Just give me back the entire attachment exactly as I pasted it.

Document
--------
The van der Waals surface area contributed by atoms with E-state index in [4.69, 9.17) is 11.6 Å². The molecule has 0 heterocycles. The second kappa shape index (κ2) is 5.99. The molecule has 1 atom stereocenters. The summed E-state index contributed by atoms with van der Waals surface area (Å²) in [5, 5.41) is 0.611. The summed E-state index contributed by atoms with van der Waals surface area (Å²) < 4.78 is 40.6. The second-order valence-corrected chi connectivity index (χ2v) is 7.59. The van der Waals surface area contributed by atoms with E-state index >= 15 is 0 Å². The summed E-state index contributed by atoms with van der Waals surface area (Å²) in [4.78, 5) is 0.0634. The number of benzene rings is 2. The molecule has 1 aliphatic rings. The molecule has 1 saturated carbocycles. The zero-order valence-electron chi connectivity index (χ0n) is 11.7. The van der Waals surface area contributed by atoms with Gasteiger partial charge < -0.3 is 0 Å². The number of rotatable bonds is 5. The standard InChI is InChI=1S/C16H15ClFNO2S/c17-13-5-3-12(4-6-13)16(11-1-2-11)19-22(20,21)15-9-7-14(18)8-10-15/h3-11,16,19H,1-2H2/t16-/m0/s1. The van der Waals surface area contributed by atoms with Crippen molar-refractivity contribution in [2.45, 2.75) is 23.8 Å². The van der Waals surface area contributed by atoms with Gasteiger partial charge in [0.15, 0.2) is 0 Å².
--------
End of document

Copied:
The van der Waals surface area contributed by atoms with E-state index in [4.69, 9.17) is 11.6 Å². The molecule has 0 heterocycles. The second kappa shape index (κ2) is 5.99. The molecule has 1 atom stereocenters. The summed E-state index contributed by atoms with van der Waals surface area (Å²) in [5, 5.41) is 0.611. The summed E-state index contributed by atoms with van der Waals surface area (Å²) < 4.78 is 40.6. The second-order valence-corrected chi connectivity index (χ2v) is 7.59. The van der Waals surface area contributed by atoms with E-state index >= 15 is 0 Å². The summed E-state index contributed by atoms with van der Waals surface area (Å²) in [4.78, 5) is 0.0634. The number of benzene rings is 2. The molecule has 1 aliphatic rings. The molecule has 1 saturated carbocycles. The zero-order valence-electron chi connectivity index (χ0n) is 11.7. The van der Waals surface area contributed by atoms with Gasteiger partial charge < -0.3 is 0 Å². The number of rotatable bonds is 5. The standard InChI is InChI=1S/C16H15ClFNO2S/c17-13-5-3-12(4-6-13)16(11-1-2-11)19-22(20,21)15-9-7-14(18)8-10-15/h3-11,16,19H,1-2H2/t16-/m0/s1. The van der Waals surface area contributed by atoms with Crippen molar-refractivity contribution in [2.45, 2.75) is 23.8 Å². The van der Waals surface area contributed by atoms with Gasteiger partial charge in [0.15, 0.2) is 0 Å².